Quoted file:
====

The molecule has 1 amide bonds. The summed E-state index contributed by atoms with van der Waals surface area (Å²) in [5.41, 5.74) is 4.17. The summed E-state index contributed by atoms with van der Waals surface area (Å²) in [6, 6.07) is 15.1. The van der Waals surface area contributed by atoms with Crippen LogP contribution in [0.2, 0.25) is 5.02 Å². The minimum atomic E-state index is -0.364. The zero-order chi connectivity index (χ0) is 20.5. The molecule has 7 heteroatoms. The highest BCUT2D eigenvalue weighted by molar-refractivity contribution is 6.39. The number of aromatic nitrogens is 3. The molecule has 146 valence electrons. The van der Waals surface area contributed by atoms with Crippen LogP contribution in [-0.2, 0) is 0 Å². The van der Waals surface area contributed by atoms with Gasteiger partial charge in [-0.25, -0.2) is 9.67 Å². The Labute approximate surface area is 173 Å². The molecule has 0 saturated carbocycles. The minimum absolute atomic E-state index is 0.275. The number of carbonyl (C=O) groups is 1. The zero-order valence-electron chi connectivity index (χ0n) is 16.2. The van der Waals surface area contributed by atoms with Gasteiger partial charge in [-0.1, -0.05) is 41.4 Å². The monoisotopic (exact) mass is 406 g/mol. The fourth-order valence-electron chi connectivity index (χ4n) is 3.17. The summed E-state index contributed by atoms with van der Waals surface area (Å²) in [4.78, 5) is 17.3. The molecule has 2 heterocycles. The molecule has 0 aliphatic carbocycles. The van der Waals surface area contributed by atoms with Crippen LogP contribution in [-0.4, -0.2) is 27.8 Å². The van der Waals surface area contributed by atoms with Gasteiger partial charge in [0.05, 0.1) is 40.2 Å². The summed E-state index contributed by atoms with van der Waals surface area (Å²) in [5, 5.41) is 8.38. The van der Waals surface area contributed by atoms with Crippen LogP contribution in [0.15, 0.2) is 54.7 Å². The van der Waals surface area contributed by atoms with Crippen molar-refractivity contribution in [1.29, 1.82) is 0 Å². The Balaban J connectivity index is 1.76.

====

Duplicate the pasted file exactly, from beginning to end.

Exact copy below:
The molecule has 1 amide bonds. The summed E-state index contributed by atoms with van der Waals surface area (Å²) in [5.41, 5.74) is 4.17. The summed E-state index contributed by atoms with van der Waals surface area (Å²) in [6, 6.07) is 15.1. The van der Waals surface area contributed by atoms with Crippen LogP contribution in [0.2, 0.25) is 5.02 Å². The minimum atomic E-state index is -0.364. The zero-order chi connectivity index (χ0) is 20.5. The molecule has 7 heteroatoms. The highest BCUT2D eigenvalue weighted by molar-refractivity contribution is 6.39. The number of aromatic nitrogens is 3. The molecule has 146 valence electrons. The van der Waals surface area contributed by atoms with Crippen LogP contribution in [-0.2, 0) is 0 Å². The van der Waals surface area contributed by atoms with Gasteiger partial charge in [-0.25, -0.2) is 9.67 Å². The Labute approximate surface area is 173 Å². The molecule has 0 saturated carbocycles. The minimum absolute atomic E-state index is 0.275. The number of carbonyl (C=O) groups is 1. The zero-order valence-electron chi connectivity index (χ0n) is 16.2. The van der Waals surface area contributed by atoms with Gasteiger partial charge in [-0.1, -0.05) is 41.4 Å². The monoisotopic (exact) mass is 406 g/mol. The fourth-order valence-electron chi connectivity index (χ4n) is 3.17. The summed E-state index contributed by atoms with van der Waals surface area (Å²) in [4.78, 5) is 17.3. The molecule has 2 heterocycles. The molecule has 0 aliphatic carbocycles. The van der Waals surface area contributed by atoms with Crippen LogP contribution in [-0.4, -0.2) is 27.8 Å². The van der Waals surface area contributed by atoms with Gasteiger partial charge in [0.05, 0.1) is 40.2 Å². The summed E-state index contributed by atoms with van der Waals surface area (Å²) in [5, 5.41) is 8.38. The van der Waals surface area contributed by atoms with Crippen LogP contribution in [0.15, 0.2) is 54.7 Å². The van der Waals surface area contributed by atoms with Crippen molar-refractivity contribution in [1.29, 1.82) is 0 Å². The Balaban J connectivity index is 1.76.